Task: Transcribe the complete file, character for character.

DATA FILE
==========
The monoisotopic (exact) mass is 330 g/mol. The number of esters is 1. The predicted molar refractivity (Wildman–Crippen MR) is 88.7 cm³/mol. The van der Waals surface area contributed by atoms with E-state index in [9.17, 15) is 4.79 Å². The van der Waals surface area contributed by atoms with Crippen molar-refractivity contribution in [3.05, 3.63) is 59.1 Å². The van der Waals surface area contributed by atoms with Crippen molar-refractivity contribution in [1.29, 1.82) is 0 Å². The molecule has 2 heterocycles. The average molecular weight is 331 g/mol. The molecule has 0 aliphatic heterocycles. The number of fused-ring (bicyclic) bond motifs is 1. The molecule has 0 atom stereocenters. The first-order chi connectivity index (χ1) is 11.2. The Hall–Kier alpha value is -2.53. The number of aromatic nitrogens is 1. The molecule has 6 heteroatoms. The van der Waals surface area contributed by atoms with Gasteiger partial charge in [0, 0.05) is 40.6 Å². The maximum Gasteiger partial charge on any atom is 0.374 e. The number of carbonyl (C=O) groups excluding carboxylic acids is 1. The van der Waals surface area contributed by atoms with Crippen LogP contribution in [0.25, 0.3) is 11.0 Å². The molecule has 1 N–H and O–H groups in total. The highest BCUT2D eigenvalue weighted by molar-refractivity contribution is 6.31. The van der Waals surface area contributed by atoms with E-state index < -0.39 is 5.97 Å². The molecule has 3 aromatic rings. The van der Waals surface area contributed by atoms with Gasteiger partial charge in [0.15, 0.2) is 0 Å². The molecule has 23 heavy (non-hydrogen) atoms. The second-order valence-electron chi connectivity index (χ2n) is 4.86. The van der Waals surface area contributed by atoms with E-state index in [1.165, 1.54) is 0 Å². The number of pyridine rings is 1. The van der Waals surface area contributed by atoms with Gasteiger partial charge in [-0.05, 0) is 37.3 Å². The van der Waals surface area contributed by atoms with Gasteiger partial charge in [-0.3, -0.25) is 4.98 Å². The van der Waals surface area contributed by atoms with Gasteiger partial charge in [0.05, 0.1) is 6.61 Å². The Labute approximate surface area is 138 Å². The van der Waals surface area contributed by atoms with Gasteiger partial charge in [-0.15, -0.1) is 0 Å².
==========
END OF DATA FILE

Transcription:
The monoisotopic (exact) mass is 330 g/mol. The number of esters is 1. The predicted molar refractivity (Wildman–Crippen MR) is 88.7 cm³/mol. The van der Waals surface area contributed by atoms with E-state index in [9.17, 15) is 4.79 Å². The van der Waals surface area contributed by atoms with Crippen molar-refractivity contribution in [3.05, 3.63) is 59.1 Å². The van der Waals surface area contributed by atoms with Crippen molar-refractivity contribution in [1.29, 1.82) is 0 Å². The molecule has 2 heterocycles. The average molecular weight is 331 g/mol. The molecule has 0 aliphatic heterocycles. The number of fused-ring (bicyclic) bond motifs is 1. The molecule has 0 atom stereocenters. The first-order chi connectivity index (χ1) is 11.2. The Hall–Kier alpha value is -2.53. The number of aromatic nitrogens is 1. The molecule has 6 heteroatoms. The van der Waals surface area contributed by atoms with Gasteiger partial charge in [0, 0.05) is 40.6 Å². The maximum Gasteiger partial charge on any atom is 0.374 e. The number of carbonyl (C=O) groups excluding carboxylic acids is 1. The van der Waals surface area contributed by atoms with Crippen LogP contribution in [0.25, 0.3) is 11.0 Å². The molecule has 1 N–H and O–H groups in total. The highest BCUT2D eigenvalue weighted by molar-refractivity contribution is 6.31. The van der Waals surface area contributed by atoms with E-state index < -0.39 is 5.97 Å². The molecule has 3 aromatic rings. The van der Waals surface area contributed by atoms with Gasteiger partial charge in [0.15, 0.2) is 0 Å². The molecule has 23 heavy (non-hydrogen) atoms. The second-order valence-electron chi connectivity index (χ2n) is 4.86. The van der Waals surface area contributed by atoms with E-state index in [1.165, 1.54) is 0 Å². The number of pyridine rings is 1. The van der Waals surface area contributed by atoms with Gasteiger partial charge in [-0.05, 0) is 37.3 Å². The van der Waals surface area contributed by atoms with Gasteiger partial charge in [-0.3, -0.25) is 4.98 Å². The van der Waals surface area contributed by atoms with Gasteiger partial charge in [0.05, 0.1) is 6.61 Å². The Labute approximate surface area is 138 Å². The van der Waals surface area contributed by atoms with Gasteiger partial charge in [-0.15, -0.1) is 0 Å².